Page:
Pierre Gassendi's Philosophy and Science: Atomism for Empiricists

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This look at Gassendi’s philosophy and science illuminates his contributions to early modern thought and to the broader history of philosophy of science.
Two keys to his thought are his novel picture of acquiring and judging empirical belief, and his liberal account of criteria for counting empirical beliefs as parts of warranted physical theories. By viewing his philosophical and scientific pursuits as part of one and the same project, Gassendi’s arguments on behalf of atomism can be fruitfully explained as licensed by his empiricism.
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Biographical Note

Saul Fisher Ph.D. (1997) in Philosophy, The Graduate Center, The City University of New York, is Director of Fellowship Programs at the American Council of Learned Societies. His work on early modern philosophy and science focuses on hypotheses, explanation, the mechanical philosophy, and biological thought.

Table of contents

Preface
Notice to the Reader
Foreword: A New, Integrated Picture of Gassendi

Introduction: Basses-Alpes Priest, Provençal Scientist, and Parisian Philosopher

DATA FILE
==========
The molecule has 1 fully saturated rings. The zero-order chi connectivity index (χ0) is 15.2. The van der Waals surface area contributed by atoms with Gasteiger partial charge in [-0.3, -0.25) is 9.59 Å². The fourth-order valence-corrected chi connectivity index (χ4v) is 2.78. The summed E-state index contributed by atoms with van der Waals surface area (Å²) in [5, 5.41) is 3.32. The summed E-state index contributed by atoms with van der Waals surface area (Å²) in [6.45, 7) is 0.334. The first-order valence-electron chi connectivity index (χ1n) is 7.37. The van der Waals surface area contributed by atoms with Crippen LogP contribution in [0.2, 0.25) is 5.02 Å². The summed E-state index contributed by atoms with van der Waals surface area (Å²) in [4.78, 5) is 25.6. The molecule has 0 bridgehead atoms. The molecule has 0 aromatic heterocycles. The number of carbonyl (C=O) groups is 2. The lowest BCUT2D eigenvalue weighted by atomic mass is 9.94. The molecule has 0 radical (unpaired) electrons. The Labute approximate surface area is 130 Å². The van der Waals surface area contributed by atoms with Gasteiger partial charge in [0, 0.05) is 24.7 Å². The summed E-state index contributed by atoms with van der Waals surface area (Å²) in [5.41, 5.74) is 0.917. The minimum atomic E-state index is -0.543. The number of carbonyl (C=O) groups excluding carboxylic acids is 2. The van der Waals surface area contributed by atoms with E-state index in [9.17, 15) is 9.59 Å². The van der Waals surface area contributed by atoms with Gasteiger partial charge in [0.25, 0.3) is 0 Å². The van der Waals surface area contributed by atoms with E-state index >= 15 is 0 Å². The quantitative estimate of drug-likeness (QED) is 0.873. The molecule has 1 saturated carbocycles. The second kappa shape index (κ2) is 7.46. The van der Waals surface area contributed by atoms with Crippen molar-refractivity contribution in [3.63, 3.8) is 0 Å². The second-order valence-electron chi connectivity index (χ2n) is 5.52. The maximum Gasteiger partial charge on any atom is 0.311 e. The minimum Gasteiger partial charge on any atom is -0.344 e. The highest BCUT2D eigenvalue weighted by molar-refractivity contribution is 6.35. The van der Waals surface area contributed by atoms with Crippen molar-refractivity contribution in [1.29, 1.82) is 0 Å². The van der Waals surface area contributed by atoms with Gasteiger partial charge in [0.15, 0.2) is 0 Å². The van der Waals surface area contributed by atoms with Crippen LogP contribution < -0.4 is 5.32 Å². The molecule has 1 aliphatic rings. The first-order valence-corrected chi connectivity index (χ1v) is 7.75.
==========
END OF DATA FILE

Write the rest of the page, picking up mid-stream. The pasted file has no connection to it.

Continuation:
PART I. A CONSTRUCTIVE SKEPTICIST THEORY OF EMPIRICAL KNOWLEDGE
1. The Skeptical Challenge, an Empiricist Response, and a Physicalist Theory of Perceptual Belief
2. The Theory of Signs: Cautious License for Truth-Like Empirical Belief
3. Empiricist Epistemic Warrant, and Probabilist and Anti-Essentialist Consequences

PART II. SCIENTIFIC METHOD: THE REGRESSUS DEMONSTRATIVUS AND HYPOTHETICAL REASONING
4. Methodological Pursuits: The Regressus Recast, Induction, and Probability
5. The Institutio Method in Practice: Gassendi’s Report of the Pascalian Experiment
6. A Method of Hypotheses and Hypothetical Reasoning

PART III. THE ATOMIST HYPOTHESIS
7. Smallest Particles: From Ancient Atomist and Minima Theories to Minima Naturae and Physical Corpuscularianism
8. The Mechanical Philosophy
9. Ultimate Particles and Essential Features
10. Atomic Motion, Causal Role, and Internal Impetus
11. Explanatory Uses of the Atomist Hypothesis
12. Atomism, the Mechanical Philosophy, and Empirical Viability

PART IV. ATOMISM AS HYPOTHESIS AND AS EMPIRICAL KNOWLEDGE
13. Atomism and Scientific Method
14. Is There a Circle in Gassendi’s Reasoning?

Bibliography
General Index

Readership

Those interested in intellectual history, early modern philosophy and science, and history of ideas in France and Europe.

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